How to learn from people around you
According to a study conducted by researchers at the University of California-San Diego, we each receive on average 34 Gigabytes of information per day. So, you might ask yourself how can I make effective use of this information?
I’m a knowledge transfer manager in the AHDB arable team. I therefore spend a lot of time immersing myself into the working worlds of researchers and farmers and learning more about what they do and how they do it. I’ve certainly learnt that understanding how other people experience situations is one of the best ways to learn from them.
This was certainly the theme at a conference I recently attended in Sicily. The 24th European Seminar on Extension and Education (ESEE) looked at how to create environments which support innovation.
I learnt that by taking part in an interactive experiences, grounded in open and facilitated discussion, such as on-farm demonstrations, we gain a better understanding of a topic and are more likely to be motivated to engage and adopt a new approach. By actively discussing the environmental and individual barriers to adoption, the social interaction experienced at on-farm demonstrations has the greatest influence on their effectiveness.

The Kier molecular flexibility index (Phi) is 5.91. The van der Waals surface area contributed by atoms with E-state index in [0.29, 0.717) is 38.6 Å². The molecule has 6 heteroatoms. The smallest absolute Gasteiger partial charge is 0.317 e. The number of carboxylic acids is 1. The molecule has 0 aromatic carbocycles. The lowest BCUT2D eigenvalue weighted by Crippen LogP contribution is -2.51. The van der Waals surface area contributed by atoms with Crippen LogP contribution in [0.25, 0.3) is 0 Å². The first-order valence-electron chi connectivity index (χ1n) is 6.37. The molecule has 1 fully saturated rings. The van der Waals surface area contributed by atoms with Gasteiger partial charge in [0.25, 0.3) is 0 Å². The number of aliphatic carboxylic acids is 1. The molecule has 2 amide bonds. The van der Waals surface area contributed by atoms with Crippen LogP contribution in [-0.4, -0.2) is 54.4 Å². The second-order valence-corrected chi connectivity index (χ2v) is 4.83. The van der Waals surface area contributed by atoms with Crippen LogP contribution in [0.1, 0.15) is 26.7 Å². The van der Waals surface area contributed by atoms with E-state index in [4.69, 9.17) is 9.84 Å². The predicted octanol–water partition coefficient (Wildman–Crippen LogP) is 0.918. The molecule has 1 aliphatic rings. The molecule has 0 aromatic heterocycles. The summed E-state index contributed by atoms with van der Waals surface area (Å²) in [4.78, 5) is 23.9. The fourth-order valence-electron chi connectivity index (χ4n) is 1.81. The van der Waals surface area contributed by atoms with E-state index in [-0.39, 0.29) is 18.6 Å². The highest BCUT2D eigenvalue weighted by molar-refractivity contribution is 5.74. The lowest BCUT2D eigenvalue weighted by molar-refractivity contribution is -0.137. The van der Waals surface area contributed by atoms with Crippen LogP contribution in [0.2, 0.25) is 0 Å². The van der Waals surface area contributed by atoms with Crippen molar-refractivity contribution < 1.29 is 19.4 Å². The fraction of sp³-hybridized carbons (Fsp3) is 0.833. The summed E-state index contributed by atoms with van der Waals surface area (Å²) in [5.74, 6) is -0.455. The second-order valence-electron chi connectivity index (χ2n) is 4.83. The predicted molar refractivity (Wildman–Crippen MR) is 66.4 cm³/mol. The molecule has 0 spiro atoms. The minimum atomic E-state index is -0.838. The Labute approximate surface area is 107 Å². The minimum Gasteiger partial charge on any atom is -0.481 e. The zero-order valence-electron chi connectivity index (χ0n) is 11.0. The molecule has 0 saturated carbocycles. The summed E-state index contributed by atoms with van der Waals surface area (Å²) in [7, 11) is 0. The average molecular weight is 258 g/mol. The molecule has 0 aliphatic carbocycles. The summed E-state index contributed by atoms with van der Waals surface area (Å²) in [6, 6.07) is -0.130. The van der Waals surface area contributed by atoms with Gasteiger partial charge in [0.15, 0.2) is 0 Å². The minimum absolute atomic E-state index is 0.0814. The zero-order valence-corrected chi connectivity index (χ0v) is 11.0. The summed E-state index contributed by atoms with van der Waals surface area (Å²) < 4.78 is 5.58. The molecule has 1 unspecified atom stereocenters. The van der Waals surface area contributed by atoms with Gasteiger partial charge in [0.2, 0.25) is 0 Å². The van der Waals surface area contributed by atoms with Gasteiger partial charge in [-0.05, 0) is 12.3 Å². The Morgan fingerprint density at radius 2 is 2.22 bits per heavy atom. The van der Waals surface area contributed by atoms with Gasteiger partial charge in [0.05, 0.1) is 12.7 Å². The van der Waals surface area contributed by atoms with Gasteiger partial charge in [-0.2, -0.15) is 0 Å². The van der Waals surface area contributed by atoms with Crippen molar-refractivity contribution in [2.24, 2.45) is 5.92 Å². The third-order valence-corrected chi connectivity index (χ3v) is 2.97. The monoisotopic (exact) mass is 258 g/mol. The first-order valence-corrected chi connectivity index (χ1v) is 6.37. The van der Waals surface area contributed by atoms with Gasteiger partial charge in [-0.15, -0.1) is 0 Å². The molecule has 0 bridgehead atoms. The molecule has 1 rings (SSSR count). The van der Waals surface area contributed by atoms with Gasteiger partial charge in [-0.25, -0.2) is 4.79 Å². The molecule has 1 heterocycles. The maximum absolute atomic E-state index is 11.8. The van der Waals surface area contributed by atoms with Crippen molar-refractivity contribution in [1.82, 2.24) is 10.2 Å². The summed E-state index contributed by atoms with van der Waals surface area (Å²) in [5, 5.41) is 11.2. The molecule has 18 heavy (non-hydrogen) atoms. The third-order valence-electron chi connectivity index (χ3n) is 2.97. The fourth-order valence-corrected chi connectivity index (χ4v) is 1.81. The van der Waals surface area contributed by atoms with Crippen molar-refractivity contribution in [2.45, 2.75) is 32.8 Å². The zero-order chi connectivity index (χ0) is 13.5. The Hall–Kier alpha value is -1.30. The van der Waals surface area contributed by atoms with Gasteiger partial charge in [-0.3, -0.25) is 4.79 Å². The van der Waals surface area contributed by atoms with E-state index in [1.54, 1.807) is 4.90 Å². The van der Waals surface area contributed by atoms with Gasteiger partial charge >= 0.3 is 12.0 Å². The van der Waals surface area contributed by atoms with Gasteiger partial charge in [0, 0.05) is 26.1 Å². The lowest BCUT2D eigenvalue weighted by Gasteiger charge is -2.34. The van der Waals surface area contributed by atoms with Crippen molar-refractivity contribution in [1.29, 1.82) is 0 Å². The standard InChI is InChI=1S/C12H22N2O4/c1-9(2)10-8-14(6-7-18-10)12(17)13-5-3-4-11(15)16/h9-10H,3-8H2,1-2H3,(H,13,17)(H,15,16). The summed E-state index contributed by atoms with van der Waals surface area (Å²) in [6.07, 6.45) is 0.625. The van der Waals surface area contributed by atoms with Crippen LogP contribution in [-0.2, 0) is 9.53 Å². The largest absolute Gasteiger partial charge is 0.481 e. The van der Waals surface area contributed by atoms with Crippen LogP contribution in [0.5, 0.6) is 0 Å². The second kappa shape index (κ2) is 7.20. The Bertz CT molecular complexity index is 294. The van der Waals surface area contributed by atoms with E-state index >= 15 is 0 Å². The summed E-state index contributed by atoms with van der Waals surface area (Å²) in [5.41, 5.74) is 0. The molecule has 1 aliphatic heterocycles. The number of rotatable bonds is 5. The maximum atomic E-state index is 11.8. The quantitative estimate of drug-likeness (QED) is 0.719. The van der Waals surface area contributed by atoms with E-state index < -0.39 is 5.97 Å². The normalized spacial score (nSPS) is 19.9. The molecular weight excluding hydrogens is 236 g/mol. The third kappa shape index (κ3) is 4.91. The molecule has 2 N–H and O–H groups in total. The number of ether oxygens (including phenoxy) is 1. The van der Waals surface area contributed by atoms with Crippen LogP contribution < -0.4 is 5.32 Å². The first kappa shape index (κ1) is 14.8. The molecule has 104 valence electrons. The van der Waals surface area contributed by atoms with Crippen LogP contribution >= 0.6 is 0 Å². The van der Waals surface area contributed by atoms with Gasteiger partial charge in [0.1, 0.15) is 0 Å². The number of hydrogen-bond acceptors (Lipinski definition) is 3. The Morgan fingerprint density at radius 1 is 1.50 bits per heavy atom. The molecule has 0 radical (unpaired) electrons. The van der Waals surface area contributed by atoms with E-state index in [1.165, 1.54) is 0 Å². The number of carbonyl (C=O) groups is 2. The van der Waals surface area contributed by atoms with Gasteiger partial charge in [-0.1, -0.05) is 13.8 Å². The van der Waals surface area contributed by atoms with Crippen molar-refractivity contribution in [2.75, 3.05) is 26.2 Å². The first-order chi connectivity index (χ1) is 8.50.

Evidence collected from participants involved the AHDB Cereals & Oilseeds Monitor Farm programme certainly backs this up: in 2019 92% of respondents to the annual survey said they valued the opportunity to share experiences and 78% of respondents said that the meetings helped them identify ways to improve their business.
When we explore how to learn from others around us, we must recognise that we are influenced by environmental and individual factors. Environmental factors can be either social or physical factors. Individual factors are often more complex to identify than the environmental ones. Individual factors include knowledge, attitude, ability, intention, self-image, emotions and habits.
As individuals, we need to identify how our personal characteristics either prevent or promote change.
When I first came across the concept of environmental and individual factors, I was quite overwhelmed by the complexities of how we learn and adopt new approaches. But in the weeks since attending the ESEE conference, I have found that I am increasingly interested in challenging myself to understand the factors that influence my ability to learn from others.
Here are five questions I ask myself, to identify what is really influencing my own learning experiences:
- What goal am I trying to achieve: I will (do something new) instead of (something I do currently) (where and when)?
- Who else is involved in, and influences, my learning?
- What do I do before, during and after a learning experience?
- Which three environmental or individual factors have the most influence?
- What can I do to achieve my goal?
A useful guide can be found online. So why not try it for yourself and see how you can learn from others around you?